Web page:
Life in a bubble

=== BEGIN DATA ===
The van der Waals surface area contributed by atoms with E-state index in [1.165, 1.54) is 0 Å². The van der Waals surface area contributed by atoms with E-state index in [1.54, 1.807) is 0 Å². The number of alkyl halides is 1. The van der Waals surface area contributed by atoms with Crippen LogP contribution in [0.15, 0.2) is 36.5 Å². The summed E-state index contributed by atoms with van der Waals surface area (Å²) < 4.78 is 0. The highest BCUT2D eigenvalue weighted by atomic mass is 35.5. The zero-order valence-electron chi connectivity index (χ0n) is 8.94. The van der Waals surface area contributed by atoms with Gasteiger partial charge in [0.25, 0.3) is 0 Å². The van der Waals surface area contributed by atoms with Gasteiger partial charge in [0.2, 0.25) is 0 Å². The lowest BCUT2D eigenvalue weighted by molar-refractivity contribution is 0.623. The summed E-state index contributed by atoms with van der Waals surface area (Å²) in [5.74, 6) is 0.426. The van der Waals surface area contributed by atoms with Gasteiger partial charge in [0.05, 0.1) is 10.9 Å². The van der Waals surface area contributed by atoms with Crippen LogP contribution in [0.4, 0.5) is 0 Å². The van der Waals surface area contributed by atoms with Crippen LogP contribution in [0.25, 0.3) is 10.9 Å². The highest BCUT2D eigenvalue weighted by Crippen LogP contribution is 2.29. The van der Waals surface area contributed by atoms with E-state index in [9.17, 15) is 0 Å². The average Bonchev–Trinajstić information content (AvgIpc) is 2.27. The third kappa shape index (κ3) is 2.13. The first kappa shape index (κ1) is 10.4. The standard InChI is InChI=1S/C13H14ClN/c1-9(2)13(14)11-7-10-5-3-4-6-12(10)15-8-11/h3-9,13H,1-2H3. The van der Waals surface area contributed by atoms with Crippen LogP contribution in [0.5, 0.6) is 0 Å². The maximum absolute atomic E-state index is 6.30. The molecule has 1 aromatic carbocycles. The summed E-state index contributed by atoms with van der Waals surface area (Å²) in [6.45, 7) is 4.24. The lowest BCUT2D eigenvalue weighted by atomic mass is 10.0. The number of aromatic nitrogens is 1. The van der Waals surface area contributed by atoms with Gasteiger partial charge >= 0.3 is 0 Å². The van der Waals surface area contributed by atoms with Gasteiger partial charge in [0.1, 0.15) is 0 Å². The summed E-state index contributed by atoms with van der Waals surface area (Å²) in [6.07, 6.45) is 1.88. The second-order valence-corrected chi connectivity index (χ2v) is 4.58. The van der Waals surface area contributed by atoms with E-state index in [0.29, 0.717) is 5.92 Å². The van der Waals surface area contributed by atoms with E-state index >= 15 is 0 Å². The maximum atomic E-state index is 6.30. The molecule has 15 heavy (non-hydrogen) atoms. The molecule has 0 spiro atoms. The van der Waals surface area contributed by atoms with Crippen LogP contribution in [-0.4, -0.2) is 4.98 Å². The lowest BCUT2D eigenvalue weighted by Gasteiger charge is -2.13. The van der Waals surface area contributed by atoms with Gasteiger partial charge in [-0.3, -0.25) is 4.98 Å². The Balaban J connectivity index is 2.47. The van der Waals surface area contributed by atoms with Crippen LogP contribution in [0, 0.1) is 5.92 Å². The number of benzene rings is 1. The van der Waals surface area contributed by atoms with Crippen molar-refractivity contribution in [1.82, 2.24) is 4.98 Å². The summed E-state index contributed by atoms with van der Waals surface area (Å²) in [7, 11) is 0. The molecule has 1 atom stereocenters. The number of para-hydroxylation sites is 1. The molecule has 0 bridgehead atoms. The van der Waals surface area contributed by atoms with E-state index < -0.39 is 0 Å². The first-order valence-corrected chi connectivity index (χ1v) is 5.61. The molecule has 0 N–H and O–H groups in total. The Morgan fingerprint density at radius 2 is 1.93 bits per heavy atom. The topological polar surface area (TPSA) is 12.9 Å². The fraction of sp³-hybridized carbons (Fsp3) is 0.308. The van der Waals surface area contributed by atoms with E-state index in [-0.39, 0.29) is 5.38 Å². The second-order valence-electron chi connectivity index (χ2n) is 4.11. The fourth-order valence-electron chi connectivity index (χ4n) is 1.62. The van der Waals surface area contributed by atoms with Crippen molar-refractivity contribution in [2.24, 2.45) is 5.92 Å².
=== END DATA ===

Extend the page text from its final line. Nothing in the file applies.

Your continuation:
We looked at 3 open houses today. We liked this one the best, mostly because it was relatively cheap and has a dog & cat grooming business in the building. But that neighborhood without any parking is probably not realistic for us. We saw one even cheaper place that felt like it was cut off at its knees. You peeped out the back door and you were, like, inches from your neighbor's gorgeous yard. The realtor quickly told us "there's no back yard" as if we had to keep ourselves from leaning over and encroaching the neighbors' property. Plus, so often these Edwardian floorplans are just useless for modern living. The rooms tend to be small and connected to other rooms, so you can't exactly do anything useful with them. You might technically have 4 rooms, but they only work as parlors or dining rooms, definitely not as bedrooms or offices and hardly as living rooms. We've been in the market long enough that we know within seconds of walking in whether or not a place will work for us. That one didn't. Last, we saw this odd combo of units that were on the quietest, loveliest street in Noe Valley. Other than that, the place was overpriced for all the work it needed, and the layouts were pretty much pointless for anyone other than rich young singles. There were 3 units that, again, were technically 1 bedrooms with "parlors" or "fainting rooms" or "large closets" that are being sold as two bedrooms. Plus this obnoxious speculating couple was there boasting about how many places they've remodeled and flipped. It's hard to stay optimistic when you're regular middle-class people trying to buy in this market. I'll be monitoring the sales and I'm sure you'll all be as fascinated as I am to see what they end up selling for. Won't you?